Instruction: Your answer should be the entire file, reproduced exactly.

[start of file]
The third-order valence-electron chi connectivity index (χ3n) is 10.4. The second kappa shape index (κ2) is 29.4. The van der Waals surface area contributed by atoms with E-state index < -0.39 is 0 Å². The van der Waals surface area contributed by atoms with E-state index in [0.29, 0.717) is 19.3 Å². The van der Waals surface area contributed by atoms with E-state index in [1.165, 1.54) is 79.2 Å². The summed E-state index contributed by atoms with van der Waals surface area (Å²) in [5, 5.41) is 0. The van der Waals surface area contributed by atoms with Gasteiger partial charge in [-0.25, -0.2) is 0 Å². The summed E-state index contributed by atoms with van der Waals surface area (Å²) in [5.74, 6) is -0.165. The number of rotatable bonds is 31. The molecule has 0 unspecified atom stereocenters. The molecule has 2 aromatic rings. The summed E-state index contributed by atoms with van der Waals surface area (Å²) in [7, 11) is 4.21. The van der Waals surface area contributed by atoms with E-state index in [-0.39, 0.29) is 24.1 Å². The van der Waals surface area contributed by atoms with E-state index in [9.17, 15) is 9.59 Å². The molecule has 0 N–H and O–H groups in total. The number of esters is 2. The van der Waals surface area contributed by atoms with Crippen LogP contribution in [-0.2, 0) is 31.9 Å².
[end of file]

The third-order valence-electron chi connectivity index (χ3n) is 10.4. The second kappa shape index (κ2) is 29.4. The van der Waals surface area contributed by atoms with E-state index < -0.39 is 0 Å². The van der Waals surface area contributed by atoms with E-state index in [0.29, 0.717) is 19.3 Å². The van der Waals surface area contributed by atoms with E-state index in [1.165, 1.54) is 79.2 Å². The summed E-state index contributed by atoms with van der Waals surface area (Å²) in [5, 5.41) is 0. The van der Waals surface area contributed by atoms with Gasteiger partial charge in [-0.25, -0.2) is 0 Å². The summed E-state index contributed by atoms with van der Waals surface area (Å²) in [5.74, 6) is -0.165. The number of rotatable bonds is 31. The molecule has 0 unspecified atom stereocenters. The molecule has 2 aromatic rings. The summed E-state index contributed by atoms with van der Waals surface area (Å²) in [7, 11) is 4.21. The van der Waals surface area contributed by atoms with E-state index in [-0.39, 0.29) is 24.1 Å². The van der Waals surface area contributed by atoms with E-state index in [9.17, 15) is 9.59 Å². The molecule has 0 N–H and O–H groups in total. The number of esters is 2. The van der Waals surface area contributed by atoms with Crippen LogP contribution in [-0.2, 0) is 31.9 Å².